Boston Lost More Than Half Its Airbnb Listings Last Weekend
Out with the short-term leases, in with the regulation.
After months of lashing out at Boston officials while they deliberated short-term lease restrictions, Airbnb has eliminated more than half its local inventory to follow City Hall orders.
The short-term rental platform dropped somewhere between 3,000 and 5,000 Boston listings Sunday from its roster, Wired reports. Boston’s new short-term listing regulations call for hosts to register with the city and only allowed short-term rentals in homes where the owner was present. Platforms like Airbnb and VRBO had to notify the city and remove listings that didn’t comply with the new guidelines.
While Airbnb previously had more than 6,000 listings, Boston has only approved 737 short-term rental hosts. City officials told Wired they won’t know exactly how many listings were eliminated until Airbnb submits a December activity report next month.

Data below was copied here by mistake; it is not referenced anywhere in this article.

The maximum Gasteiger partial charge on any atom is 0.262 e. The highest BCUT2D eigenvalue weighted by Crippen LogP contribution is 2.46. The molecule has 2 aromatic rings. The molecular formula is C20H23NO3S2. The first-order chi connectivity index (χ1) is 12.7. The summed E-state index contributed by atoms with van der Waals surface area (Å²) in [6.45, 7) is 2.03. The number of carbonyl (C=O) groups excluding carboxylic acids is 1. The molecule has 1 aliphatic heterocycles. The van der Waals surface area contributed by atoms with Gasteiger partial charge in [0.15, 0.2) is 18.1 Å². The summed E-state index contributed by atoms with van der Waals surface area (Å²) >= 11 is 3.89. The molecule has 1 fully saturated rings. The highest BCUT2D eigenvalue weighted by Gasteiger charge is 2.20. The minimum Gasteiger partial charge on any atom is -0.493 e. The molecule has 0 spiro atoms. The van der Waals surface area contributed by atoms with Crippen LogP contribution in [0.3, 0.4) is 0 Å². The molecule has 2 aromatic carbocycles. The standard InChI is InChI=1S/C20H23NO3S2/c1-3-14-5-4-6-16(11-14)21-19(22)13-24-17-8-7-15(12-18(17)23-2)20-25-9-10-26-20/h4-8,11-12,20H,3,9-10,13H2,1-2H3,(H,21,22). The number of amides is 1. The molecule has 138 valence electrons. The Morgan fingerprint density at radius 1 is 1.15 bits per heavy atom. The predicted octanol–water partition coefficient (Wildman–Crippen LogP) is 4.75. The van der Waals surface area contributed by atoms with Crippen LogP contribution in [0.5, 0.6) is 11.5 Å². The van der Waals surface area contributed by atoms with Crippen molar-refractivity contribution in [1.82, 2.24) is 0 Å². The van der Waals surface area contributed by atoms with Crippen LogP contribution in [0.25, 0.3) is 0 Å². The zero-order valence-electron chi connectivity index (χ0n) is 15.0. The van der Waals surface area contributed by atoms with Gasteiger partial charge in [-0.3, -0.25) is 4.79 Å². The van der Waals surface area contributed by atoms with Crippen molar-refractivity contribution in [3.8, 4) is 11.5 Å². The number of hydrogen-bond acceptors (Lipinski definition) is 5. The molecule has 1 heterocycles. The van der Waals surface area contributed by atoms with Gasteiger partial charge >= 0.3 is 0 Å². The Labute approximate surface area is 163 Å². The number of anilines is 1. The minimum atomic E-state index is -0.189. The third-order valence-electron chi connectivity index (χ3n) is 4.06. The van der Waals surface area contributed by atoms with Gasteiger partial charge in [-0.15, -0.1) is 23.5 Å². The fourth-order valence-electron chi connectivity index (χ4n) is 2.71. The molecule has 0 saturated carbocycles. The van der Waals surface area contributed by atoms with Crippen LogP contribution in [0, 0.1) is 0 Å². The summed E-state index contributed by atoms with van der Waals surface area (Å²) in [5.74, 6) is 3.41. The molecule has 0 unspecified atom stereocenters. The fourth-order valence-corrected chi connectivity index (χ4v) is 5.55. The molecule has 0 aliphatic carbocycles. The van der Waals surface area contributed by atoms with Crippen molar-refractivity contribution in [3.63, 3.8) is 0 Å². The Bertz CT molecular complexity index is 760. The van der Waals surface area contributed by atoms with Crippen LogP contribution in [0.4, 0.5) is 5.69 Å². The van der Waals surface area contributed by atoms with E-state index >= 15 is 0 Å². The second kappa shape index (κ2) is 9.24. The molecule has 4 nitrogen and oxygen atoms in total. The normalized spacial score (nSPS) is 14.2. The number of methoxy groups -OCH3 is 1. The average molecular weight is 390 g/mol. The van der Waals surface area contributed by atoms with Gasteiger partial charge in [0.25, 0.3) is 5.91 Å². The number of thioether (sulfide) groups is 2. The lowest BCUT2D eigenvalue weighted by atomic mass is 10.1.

Boston’s push to crack down on short-term rentals was aimed at freeing up much-needed housing stock in the city and deterring owners from running second homes and condos like hotels without the regulation.
Airbnb now complying with the regulation is a departure from its previous tone.
The company sent a mass email lashing out at Boston leaders in April 2018 while the Boston City Council weighed potential ways to rein in the short-term rental industry. Airbnb accused Boston City Councilor Michelle Wu of aligning with the hotel industry against constituent interests. That move backfired: The city council wound up passing even tougher regulations than initially proposed.
Following passage of the new regulation, Airbnb sued the city of Boston in federal court over the mandate to take down listings and report to city officials hosts who weren’t abiding by the rules. That lawsuit was settled in August on the condition Airbnb would purge rule-breaking listings by Dec. 1.
“We are proud to have found a path forward for home sharing with the city of Boston,” an Airbnb spokesperson said in a statement to Wired.